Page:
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Privacy by Default: Why Facebook is Opposed

Posted on Monday, May 23rd, 2011 by Print This Post Print This Post

Categories - Featured, News, Social Media

As many are already familiar, Facebook just admitted it was responsible for a PR effort to plant negative stories in the press about Google and its cavalier attitude toward user privacy. Google was quick to point out that Facebook has come under fire for this very same issue. But behind this recent back-and-forth, is the hot button issue of privacy protection, and California’s first-of-its kind proposal –  SB242 – to regulate social media sites, beginning with mandating new privacy policies.

Facebook may have brought this renewed interest in industry regulation upon itself when, in December 2009, it made all private data available to the public with no prior notification to subscribers, and more recently for its plans to disclose users’ home addresses and mobile numbers to third party application developers.

State Senator Ellen Corbett, sponsor of SB242, says “You shouldn’t have to sign in and give up your personal information before you get to the part where you say, ‘Please don’t share my personal information.'”  Under the California proposal, it would be required for a “social networking Internet Web site to establish a process for new users to set their privacy settings as part of the registration process that explains privacy options in plain language, and to make privacy settings available in an easy-to-use format”. In other words, Facebook and other companies would have to allow users to establish their privacy settings at the creation of an account instead of after joining, or risk paying a steep fine. This seems reasonable enough, so why is Facebook, along with a coalition of industry associations and internet companies (including Google, Twitter, Zynga, Match.com, and Skype) so opposed to making the privacy settings more transparent to users?

Here’s a summary of the group’s oppositions (By author Liz Gannes):

  • Asking users to make privacy choices at the outset–the group calls this “privacy shrink wrap”–will result in bad and overly broad decisions. The Federal Trade Commission recently said that it is best practice to ask users to make privacy decisions on an item-by-item basis so they can understand the context.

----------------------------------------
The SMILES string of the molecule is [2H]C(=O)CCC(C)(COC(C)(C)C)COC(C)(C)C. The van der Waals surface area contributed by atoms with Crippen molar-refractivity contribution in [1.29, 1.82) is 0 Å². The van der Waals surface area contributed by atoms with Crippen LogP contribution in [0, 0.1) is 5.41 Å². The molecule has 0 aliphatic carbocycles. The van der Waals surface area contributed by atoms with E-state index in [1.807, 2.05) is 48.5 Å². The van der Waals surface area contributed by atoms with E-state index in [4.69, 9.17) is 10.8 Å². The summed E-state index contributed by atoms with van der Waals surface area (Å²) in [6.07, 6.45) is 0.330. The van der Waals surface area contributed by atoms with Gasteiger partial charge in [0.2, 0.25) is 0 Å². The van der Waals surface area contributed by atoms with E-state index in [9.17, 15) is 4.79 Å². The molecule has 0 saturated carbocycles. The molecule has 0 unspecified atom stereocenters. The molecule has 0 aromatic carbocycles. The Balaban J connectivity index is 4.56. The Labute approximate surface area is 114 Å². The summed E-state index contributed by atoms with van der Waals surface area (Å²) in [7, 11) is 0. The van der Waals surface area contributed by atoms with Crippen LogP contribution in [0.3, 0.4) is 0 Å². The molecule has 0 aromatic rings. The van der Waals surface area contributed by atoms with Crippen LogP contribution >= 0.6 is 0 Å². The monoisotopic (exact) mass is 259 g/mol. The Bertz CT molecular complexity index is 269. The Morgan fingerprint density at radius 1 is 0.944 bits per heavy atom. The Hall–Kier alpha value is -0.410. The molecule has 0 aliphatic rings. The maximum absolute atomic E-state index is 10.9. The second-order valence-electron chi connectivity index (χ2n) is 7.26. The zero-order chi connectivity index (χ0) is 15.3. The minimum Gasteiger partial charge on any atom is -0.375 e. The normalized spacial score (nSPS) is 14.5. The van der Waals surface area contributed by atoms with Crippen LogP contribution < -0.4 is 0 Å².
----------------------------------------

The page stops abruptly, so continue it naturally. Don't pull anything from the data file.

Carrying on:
• Users are already setting their privacy settings themselves, and don’t seem to have had problems with social networks failing to remove content after it’s been requested.
  • Many social networking companies are based in California, and implementing these practices would significantly impact their businesses at a time when the state’s economy is in shambles.
  • SB 242 is unconstitutional because it interferes with freedom of speech and interstate commerce. Quote: “By hiding from view all existing users’ information until they made a contrary choice, the State of California would be significantly limiting those users’ ability to ‘freely speak, write and publish his or her sentiments on all subjects.’”

Aside from the obvious point that no industry likes to be regulated, the third bullet is perhaps the biggest reason for concern for the companies in question. In addition to requiring a more transparent privacy policy, the bill would also require “various prohibitions with regard to disclosures of personal information related to, among other things, driver’s licenses, social security numbers, and direct marketing”.